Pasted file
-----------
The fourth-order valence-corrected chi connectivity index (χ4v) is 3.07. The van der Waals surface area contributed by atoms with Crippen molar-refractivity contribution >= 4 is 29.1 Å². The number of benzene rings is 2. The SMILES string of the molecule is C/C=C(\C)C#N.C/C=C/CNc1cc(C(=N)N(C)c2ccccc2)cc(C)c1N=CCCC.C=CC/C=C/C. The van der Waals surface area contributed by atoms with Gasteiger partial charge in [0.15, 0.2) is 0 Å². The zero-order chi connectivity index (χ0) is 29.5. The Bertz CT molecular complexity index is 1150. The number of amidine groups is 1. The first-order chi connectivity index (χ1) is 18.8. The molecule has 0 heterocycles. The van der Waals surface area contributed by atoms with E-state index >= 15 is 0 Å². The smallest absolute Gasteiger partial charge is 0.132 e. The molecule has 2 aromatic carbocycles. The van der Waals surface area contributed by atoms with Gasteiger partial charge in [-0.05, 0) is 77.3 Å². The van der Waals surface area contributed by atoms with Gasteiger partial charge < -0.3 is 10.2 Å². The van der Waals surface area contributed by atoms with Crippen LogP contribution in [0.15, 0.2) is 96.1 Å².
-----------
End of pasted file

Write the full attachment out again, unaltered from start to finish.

The fourth-order valence-corrected chi connectivity index (χ4v) is 3.07. The van der Waals surface area contributed by atoms with Crippen molar-refractivity contribution >= 4 is 29.1 Å². The number of benzene rings is 2. The SMILES string of the molecule is C/C=C(\C)C#N.C/C=C/CNc1cc(C(=N)N(C)c2ccccc2)cc(C)c1N=CCCC.C=CC/C=C/C. The van der Waals surface area contributed by atoms with Gasteiger partial charge in [0.15, 0.2) is 0 Å². The zero-order chi connectivity index (χ0) is 29.5. The Bertz CT molecular complexity index is 1150. The number of amidine groups is 1. The first-order chi connectivity index (χ1) is 18.8. The molecule has 0 heterocycles. The van der Waals surface area contributed by atoms with E-state index >= 15 is 0 Å². The smallest absolute Gasteiger partial charge is 0.132 e. The molecule has 2 aromatic carbocycles. The van der Waals surface area contributed by atoms with Gasteiger partial charge in [-0.05, 0) is 77.3 Å². The van der Waals surface area contributed by atoms with Gasteiger partial charge < -0.3 is 10.2 Å². The van der Waals surface area contributed by atoms with Crippen LogP contribution in [0.15, 0.2) is 96.1 Å².